The narrator and Durden start to form an underground fight club, for members who want to feel a part of something and enjoy the rebelliousness of the fighting and permanently marking your skin. The fight club grows in numbers rapidly as more and more people find out (contrary to the first rule which is Dont talk about Fight Club) (Fight Club, 1999). To begin with this club is just somewhere for the working class to go to get away from their stress and emotions from the day, however it soon starts to turn into a unified following, doing as Durden commands. The first time there is a clash between classes is when the owner of the bar theyre using demands they leave because it is his property. This is the beginning of the proletariat revolution as Durden confronts the owner, something that wouldnt have been expected, and allows him to repeatedly punch him and just laughs it off. Eventually he fights back and is allowed to continue using the basement; another Marxist philosophy of using violence to get to where they want to achieve.

At this point the fight club begins to turn into a revolutionary group, it spread worldwide and Durden starts up Project Mayhem without the authorization of the narrator. The proletariat begin to realize that were everyone you depend on. Were the people who do your laundry and cook your food and serve your dinner. We make your bed. We guard you while youre asleep. We drive the ambulances. We direct your call. We are cooks and drivers and we know everything about you. We process your insurance claims and credit card charges. We control every part of your life and understand the true strength they have. They begging to comprehend that they have part of the mass majority of citizens, the bourgeoisie are the minority that only have the capital, not the skill that they need from them. Project mayhem is set to bring the mass together to reform the class system and rebuild society from the bottom; where everybody is equal. However to do this they start to use strategies that contradict Marxist theory.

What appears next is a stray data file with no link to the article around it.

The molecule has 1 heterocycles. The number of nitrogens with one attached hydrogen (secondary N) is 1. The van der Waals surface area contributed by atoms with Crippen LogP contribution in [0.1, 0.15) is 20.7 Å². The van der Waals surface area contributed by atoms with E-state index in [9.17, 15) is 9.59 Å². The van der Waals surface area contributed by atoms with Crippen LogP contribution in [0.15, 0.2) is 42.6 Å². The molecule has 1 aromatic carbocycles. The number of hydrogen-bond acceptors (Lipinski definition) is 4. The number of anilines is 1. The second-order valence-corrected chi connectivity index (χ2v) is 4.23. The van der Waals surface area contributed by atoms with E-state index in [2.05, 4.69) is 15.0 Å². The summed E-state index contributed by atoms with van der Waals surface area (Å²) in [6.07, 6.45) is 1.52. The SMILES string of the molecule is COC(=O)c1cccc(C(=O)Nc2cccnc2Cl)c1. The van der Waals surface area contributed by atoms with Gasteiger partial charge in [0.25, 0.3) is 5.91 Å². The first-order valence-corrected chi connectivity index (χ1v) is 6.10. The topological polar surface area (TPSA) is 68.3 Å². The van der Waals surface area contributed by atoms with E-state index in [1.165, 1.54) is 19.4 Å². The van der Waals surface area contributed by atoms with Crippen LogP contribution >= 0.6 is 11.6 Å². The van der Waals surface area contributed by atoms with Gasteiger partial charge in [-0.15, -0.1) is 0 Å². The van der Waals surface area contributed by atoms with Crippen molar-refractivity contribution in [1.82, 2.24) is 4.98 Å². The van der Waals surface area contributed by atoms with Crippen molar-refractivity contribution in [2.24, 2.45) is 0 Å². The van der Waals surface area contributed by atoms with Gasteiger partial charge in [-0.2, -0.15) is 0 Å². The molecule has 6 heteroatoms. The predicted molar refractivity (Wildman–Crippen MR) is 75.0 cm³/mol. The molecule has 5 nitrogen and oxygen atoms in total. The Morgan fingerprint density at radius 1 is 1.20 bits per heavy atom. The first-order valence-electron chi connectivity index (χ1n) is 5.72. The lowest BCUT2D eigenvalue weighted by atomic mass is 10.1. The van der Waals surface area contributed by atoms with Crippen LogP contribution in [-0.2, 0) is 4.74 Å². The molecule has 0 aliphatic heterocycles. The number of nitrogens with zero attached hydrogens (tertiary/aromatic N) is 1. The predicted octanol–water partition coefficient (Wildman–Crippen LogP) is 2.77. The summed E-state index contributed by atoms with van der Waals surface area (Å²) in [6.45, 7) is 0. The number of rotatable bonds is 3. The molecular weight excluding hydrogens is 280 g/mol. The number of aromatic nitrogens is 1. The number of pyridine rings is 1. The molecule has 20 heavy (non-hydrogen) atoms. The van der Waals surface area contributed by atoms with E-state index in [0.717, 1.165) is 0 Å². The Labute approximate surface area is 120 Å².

Durden gives the space monkeys tasks to do to begin the revolution and they get more and more violent. The main task they are set is to go out and start a fight with somebody. From a Marxist perspective this is to teach them they have the control not the upper classes. The narrator decides to go to his boss for this task as he says earlier in the film if he could fight with anybody it would be him. He enters the bosss office and confronts him, he tells him he is going to leave but still wants all the pay; he blackmails his boss with telling everybody his secrets about the car recalls. This is the first time the proletariat has the power over the bourgeoisie as he knows he has the upper hand because he is needed to keep the company running.